Money - fixing the biggest obstacle to making a career change

The biggest obstacle to making a career change

The other day a piece of research from the Nationwide Building Society floated across my screen.

What’s the single biggest barrier to doing the things we want to do? Money.

Okay, maybe that’s not a massive revelation. If we all had more money we’d have nicer stuff, go on more exotic holidays, all that kind of thing.

But I don’t think it’s strictly true that money itself is the problem.

It’s not always money that stops us from pursuing our dreams, it’s worrying about money.

Sure, if your dream is a trip into space on Virgin Galactic or owning a McLaren supercar, then *actual* money may be the issue!

But, as the Nationwide survey suggests, a lot of goals are more affordable than we might initially think.

Our own research has shown that concerns about money is one of the top reasons why people feel trapped in their current job.

Often making a major change can mean a dip in earnings – either during a period of retraining, or simply because the new job is more fulfilling in other ways.

But let’s be honest, if the financial pain of making the change is just too great then there’s a much higher chance of not surviving the transition.

If you have to give up everything you really enjoy, or if you’re losing sleep over money worries, then that paycheck from your current job starts to look a whole lot more attractive.

So how do you work out what level of “dip” is going to be okay?

Two steps to get you started. One fun. One a bit more boring. But both very powerful.

And the best thing is, even if you’re like me and you hate numbers you’ll find these super easy to implement. No algebra required, I promise!

Step 1: Track your spending

You may think you know how much you spend on the different parts of your life. But do you really know.

My husband and I did this over an 18 month period, and it was one of the most powerful pieces of financial planning we’ve ever done.

To know – precisely - how much you spend on all the elements of your life is incredibly empowering.

Suddenly the answer to that question, “how much do I really need to earn?” comes sharply into focus. You can plan. You can make choices.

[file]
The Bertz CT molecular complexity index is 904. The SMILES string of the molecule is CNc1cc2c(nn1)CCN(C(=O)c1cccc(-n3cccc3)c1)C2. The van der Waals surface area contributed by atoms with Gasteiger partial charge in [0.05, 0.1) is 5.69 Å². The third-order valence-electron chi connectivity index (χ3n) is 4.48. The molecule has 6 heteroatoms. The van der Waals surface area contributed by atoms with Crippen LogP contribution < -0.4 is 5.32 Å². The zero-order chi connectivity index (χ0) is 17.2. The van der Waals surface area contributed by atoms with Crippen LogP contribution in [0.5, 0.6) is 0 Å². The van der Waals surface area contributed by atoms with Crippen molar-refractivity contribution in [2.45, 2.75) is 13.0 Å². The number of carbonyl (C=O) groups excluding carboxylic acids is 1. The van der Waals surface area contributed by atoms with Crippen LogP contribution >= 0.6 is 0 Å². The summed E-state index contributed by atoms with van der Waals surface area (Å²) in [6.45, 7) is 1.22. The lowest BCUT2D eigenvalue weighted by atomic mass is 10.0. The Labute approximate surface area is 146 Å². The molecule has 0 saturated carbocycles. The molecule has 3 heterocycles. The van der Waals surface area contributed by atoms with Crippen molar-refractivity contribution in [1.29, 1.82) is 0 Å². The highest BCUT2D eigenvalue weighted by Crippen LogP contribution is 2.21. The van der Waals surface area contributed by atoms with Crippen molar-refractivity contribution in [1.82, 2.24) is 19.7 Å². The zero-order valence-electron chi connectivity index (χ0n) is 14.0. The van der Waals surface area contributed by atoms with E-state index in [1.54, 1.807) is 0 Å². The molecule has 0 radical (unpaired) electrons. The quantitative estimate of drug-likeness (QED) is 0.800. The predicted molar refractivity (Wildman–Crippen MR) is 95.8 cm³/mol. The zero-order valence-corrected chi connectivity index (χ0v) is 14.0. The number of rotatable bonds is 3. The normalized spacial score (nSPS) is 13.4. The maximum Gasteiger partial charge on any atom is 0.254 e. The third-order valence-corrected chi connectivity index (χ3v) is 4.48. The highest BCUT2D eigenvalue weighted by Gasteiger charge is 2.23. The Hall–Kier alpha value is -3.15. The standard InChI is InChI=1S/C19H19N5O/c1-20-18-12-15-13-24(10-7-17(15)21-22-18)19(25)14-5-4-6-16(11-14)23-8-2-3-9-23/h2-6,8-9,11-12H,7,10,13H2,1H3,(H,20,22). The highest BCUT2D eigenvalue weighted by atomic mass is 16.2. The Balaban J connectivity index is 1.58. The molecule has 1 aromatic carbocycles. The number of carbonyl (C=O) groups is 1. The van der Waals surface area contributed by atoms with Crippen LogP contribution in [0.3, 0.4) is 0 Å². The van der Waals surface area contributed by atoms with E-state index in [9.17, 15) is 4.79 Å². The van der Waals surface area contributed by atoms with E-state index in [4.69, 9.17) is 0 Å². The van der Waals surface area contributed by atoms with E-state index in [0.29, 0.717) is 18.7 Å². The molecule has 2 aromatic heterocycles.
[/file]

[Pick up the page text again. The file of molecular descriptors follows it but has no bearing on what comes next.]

You need to do it over an extended period to get a full picture, so the sooner you start the better.

Nowadays some banks and credit card providers are offering this sort of spending analysis as part of their services, or if you want something that will do the job across all your different accounts you could look at a service like Moneyhub.

If you prefer to just get going yourself, sign up to our newsletter and get the bulletproof spreadsheet we used to track our spending.


Step 2: Decide on your Target Income

Knowing how much you spend on stuff is important.

But trying to work out where you could then “cut back” is an overwhelmingly negative experience.

The whole thing becomes an exercise in “doing without”, and there are enough challenges in making a career change without loading that on top!

So how to turn this negative experience into a positive one?

Rather than working out how much you spend at the moment and then finding a job to support that level of spending, you turn that whole concept on it’s head.

Instead, think about the life you’d like to lead and then cost the different elements of it. This will give you your target income.

Grab a piece of paper and start to sketch out the lifestyle you want after you’ve successfully made your career transition.

[if you want to start putting some structure on this straight away then, yes, I’ve got a simple spreadsheet that covers this for you too. Just click here to sign up to our newsletter and get started]

Work through each element of your life. And wherever you can, get specific.

So if you love clothes, don’t just say you want to spend £4,000 a year on “clothes” (or whatever your number is). Break that down.

How many work suits do you want to buy every year?
How many pairs of shoes?
Do you want to budget for a splurge weekend once a year?

Look back at your actual spending (boring step 1) to help you fill in blanks like “how much do I need every month to keep the house running?”

When you’re done, you’ll have created a positive picture of how much after-tax income you need to support the lifestyle you want.

The whole “mindset” side to this is important. You’re in control of this process.

You are making positive choices about how much money you need, rather than the other way round (where whatever money you have available dictates what you are, and are not, allowed to do).

When you’re done, compare your Target Income to the after-tax income you’d expect to earn in your new job.

How does it stack up?

If it’s below what you’re expecting to take home from the new job, fantastic!

If it’s higher, start to look at specific pieces of your target income.

(Remember I said “get specific” earlier – this is why!)

Select items you’d be happy to forego in order to bring your Target Income below your expected income so that you can reap all the benefits from that career change.

Every time you need to make a trade-off, you can still see the all the remaining (positive) elements of your lifestyle that you can afford.

Your focus will be on these, and not the one or two things you’ve chosen to forego in order to make your career goal a reality.

If money worries are holding you back from changing your career for the better, get started on taking control now.

Here’s the link again to sign up to our newsletter and get those two spreadsheets that will help you take control of your finances.